• U.S. Government Accountability Office--Not Enough TRIA Data Available To Accurately Forecast Federal Fiscal Exposure
  • June 16, 2014
  • Law Firm: Colodny Fass P.A. - Fort Lauderdale Office
  • Given the federal government's fiscal exposure should the Terrorism Risk Insurance Act ("TRIA") be re-authorized beyond 2014, the U.S. Government Accountability Office ("GAO") was asked to review the TRIA program, on which it issued a report yesterday, June 11, 2014.

    The GAO's comprehensive TRIA analysis evaluated (1) the extent of available data on terrorism insurance and efforts to date in determining federal exposure, (2) changes in the terrorism insurance market since 2002, and (3) potential impacts of selected changes to TRIA.

    Congress passed TRIA in 2002 to help ensure the availability and affordability of terrorism insurance for commercial property and casualty policyholders after the September 11, 2001 terrorist attacks. TRIA, which expires on December 31, 2014, is administered by the U.S. Treasury as a program in which the federal government and private sector share losses on commercial property and casualty damage resulting from a terrorist attack.

    According to yesterday's GAO report, comprehensive statistics on the terrorism insurance market are not readily available. Further, U.S. Treasury efforts to better understand federal fiscal exposure under various terrorist attack scenarios have been limited.

    Although federal internal control standards state that agencies should obtain needed data and analyze risks, and industry best practices indicate that analysis of location and coverage amount could help measure financial risks, the Treasury nevertheless lacks the needed information to help ensure that TRIA's goals are being met. For example, take-up rate--an indicator of demand based on the percentage of businesses buying terrorism coverage--increased from 2003 to 2006, and remained constant through 2010, according to Marsh, one of the world's leading insurance brokers and risk advisers. However, the GAO noted that neither the Treasury or National Association of Insurance Commissioners collects any similar information.

    Notwithstanding, available information indicates that terrorism insurance premiums and other market indicators are stable.

    In its study, the GAO learned from insurers that terrorism insurance premiums comprised less than two percent of commercial property and casualty premiums in 2012, on average. According to industry participants, prices for terrorism coverage have declined, while the percentage of businesses buying coverage seems to have leveled recently, and insurers' ability to provide it has remained constant.

    Insurance industry participants also cited concerns about the availability and price of terrorism coverage if TRIA expired or was substantially revised. Nevertheless, the GAO noted that some changes could reduce federal fiscal exposure from TRIA's impact, such as increasing the deductible or threshold for required recoupment of the government's share of losses through surcharges on all commercial policyholders.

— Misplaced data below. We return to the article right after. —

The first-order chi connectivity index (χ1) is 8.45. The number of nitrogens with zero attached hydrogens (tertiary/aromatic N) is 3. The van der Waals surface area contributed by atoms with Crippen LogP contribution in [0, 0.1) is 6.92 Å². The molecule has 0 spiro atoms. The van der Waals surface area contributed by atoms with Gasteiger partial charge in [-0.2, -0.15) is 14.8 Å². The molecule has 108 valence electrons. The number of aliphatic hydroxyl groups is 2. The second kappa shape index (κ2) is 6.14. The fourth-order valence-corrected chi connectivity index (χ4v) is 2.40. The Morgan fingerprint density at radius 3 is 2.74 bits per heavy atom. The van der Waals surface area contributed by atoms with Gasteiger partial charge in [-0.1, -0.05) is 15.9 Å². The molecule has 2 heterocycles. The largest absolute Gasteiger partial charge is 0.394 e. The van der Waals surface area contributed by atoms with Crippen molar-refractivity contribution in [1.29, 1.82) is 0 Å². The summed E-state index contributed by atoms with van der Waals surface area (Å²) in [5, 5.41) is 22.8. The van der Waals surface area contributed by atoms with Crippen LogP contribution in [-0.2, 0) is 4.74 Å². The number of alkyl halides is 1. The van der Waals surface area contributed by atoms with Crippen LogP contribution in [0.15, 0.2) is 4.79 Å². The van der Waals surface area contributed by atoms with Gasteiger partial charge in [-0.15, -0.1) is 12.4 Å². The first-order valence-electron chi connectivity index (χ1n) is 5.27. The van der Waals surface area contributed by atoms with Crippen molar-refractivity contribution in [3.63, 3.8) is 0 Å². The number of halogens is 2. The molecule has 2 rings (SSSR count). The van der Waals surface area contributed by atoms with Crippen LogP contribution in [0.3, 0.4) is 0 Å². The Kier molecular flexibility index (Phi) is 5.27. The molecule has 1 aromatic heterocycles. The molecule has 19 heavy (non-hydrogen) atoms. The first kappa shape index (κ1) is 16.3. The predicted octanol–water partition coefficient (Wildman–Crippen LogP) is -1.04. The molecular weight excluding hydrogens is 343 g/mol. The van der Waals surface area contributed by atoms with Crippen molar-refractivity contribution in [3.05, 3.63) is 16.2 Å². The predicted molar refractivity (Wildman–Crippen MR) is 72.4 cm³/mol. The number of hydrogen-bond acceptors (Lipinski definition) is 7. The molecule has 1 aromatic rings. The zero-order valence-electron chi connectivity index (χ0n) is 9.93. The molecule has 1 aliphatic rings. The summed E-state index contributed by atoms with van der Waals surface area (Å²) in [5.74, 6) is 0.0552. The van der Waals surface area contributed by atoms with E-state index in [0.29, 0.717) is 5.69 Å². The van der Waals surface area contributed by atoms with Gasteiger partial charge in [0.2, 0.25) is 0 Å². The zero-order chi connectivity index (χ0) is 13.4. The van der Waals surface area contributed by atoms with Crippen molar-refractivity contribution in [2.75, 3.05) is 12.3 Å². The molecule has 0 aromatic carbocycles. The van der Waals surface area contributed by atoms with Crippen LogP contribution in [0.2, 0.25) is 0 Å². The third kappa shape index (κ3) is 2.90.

Some insurer representatives contacted by the GAO said their companies would stop covering terrorism if TRIA expired. Most worried about solvency and ability to provide coverage if their deductible or share of losses increased, but were less concerned about increases to the threshold at which government coverage would begin, or the required recoupment of the government's share of losses.

    Reinsurance capacity for terrorism risk has increased, but remains small relative to the federal reimbursements available through TRIA.

    According to the GAO, several factors limit the reinsurance market for terrorism risk. For instance, unlike primary insurers, reinsurers are not subject to TRIA and therefore are not required to offer coverage for terrorism risk to them. According to industry representatives, reinsurers face the same challenges as primary insurers--that is, terrorism risk is difficult to model and price, another factor contributing to a limited market. Ironically, the very difficulty of modeling terrorism risk was described in the report as an additional overall challenge to developing the private market for terrorism insurance.

    Insurers queried told the GAO that they typically purchase terrorism reinsurance as part of a multi-peril policy that covers terrorism risk in addition to other risks.

    The transference of terrorism risk through reinsurance and alternatives such as insurance-linked securities has been limited, the GAO report continued, noting that, as of April 2014, no property and casualty terrorism bonds have been issued. Among the challenges to issuing catastrophe bonds covering terrorism risk have been:

    • Investors generally avoid risks not widely underwritten in reinsurance markets and therefore lack interest in such catastrophe bonds.
    • Investors are reluctant to make investments in which losses may be correlated with widespread financial market losses (as was the case with terrorism losses after September 11, 2001), as well as low returns or payouts.
    • Rating agencies have not been willing to use terrorism loss models that estimate the probability of terrorism events (probabilistic models) for rating purposes and at least for terrorism risk investors tend to avoid risks that cannot be credibly modeled and rated.

    While questions remain about TRIA, such as whether a pre-funding mechanism should replace the current post-funding version, the Treasury has meanwhile agreed to begin collecting the data needed to analyze and periodically assess the terrorism insurance market, as well as to address market uncertainty of whether the law covers cyber-terrorism risk.